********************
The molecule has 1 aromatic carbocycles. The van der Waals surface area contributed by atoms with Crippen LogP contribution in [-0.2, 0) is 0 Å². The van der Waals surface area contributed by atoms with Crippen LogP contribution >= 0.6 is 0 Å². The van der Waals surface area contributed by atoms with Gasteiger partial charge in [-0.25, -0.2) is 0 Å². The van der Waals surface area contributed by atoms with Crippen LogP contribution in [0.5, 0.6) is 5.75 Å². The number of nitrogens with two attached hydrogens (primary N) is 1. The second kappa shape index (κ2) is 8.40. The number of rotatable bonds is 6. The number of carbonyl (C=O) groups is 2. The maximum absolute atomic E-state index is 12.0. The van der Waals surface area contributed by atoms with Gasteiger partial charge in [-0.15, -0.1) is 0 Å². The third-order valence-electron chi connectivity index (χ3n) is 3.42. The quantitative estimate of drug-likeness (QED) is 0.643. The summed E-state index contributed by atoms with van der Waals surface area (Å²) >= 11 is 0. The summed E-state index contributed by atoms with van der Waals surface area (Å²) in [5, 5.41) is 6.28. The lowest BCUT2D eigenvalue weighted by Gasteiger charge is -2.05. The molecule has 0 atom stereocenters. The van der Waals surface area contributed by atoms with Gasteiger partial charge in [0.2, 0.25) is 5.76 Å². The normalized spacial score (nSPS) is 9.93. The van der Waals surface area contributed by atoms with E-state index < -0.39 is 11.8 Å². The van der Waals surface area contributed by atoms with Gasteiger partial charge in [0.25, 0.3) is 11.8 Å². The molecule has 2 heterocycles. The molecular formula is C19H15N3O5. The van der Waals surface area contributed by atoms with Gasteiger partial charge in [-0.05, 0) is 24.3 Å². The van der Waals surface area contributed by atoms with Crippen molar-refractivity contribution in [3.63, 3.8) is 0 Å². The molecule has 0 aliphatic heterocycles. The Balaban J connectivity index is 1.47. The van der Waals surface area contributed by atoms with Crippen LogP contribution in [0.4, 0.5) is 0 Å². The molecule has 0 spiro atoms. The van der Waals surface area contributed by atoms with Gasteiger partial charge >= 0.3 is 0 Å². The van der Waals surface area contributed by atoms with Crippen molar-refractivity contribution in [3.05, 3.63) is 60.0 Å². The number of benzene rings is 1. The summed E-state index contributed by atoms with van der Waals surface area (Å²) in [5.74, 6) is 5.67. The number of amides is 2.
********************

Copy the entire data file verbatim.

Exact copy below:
The molecule has 1 aromatic carbocycles. The van der Waals surface area contributed by atoms with Crippen LogP contribution in [-0.2, 0) is 0 Å². The van der Waals surface area contributed by atoms with Crippen LogP contribution >= 0.6 is 0 Å². The van der Waals surface area contributed by atoms with Gasteiger partial charge in [-0.25, -0.2) is 0 Å². The van der Waals surface area contributed by atoms with Crippen LogP contribution in [0.5, 0.6) is 5.75 Å². The number of nitrogens with two attached hydrogens (primary N) is 1. The second kappa shape index (κ2) is 8.40. The number of rotatable bonds is 6. The number of carbonyl (C=O) groups is 2. The maximum absolute atomic E-state index is 12.0. The van der Waals surface area contributed by atoms with Gasteiger partial charge in [-0.15, -0.1) is 0 Å². The third-order valence-electron chi connectivity index (χ3n) is 3.42. The quantitative estimate of drug-likeness (QED) is 0.643. The summed E-state index contributed by atoms with van der Waals surface area (Å²) >= 11 is 0. The summed E-state index contributed by atoms with van der Waals surface area (Å²) in [5, 5.41) is 6.28. The lowest BCUT2D eigenvalue weighted by Gasteiger charge is -2.05. The molecule has 0 atom stereocenters. The van der Waals surface area contributed by atoms with Gasteiger partial charge in [0.2, 0.25) is 5.76 Å². The normalized spacial score (nSPS) is 9.93. The van der Waals surface area contributed by atoms with E-state index < -0.39 is 11.8 Å². The van der Waals surface area contributed by atoms with Gasteiger partial charge in [0.25, 0.3) is 11.8 Å². The molecule has 2 heterocycles. The molecular formula is C19H15N3O5. The van der Waals surface area contributed by atoms with Gasteiger partial charge in [-0.05, 0) is 24.3 Å². The van der Waals surface area contributed by atoms with Crippen molar-refractivity contribution in [3.63, 3.8) is 0 Å². The molecule has 0 aliphatic heterocycles. The Balaban J connectivity index is 1.47. The van der Waals surface area contributed by atoms with Crippen LogP contribution in [0.4, 0.5) is 0 Å². The molecule has 0 spiro atoms. The van der Waals surface area contributed by atoms with Gasteiger partial charge >= 0.3 is 0 Å². The van der Waals surface area contributed by atoms with Crippen molar-refractivity contribution in [3.05, 3.63) is 60.0 Å². The number of benzene rings is 1. The summed E-state index contributed by atoms with van der Waals surface area (Å²) in [5.74, 6) is 5.67. The number of amides is 2.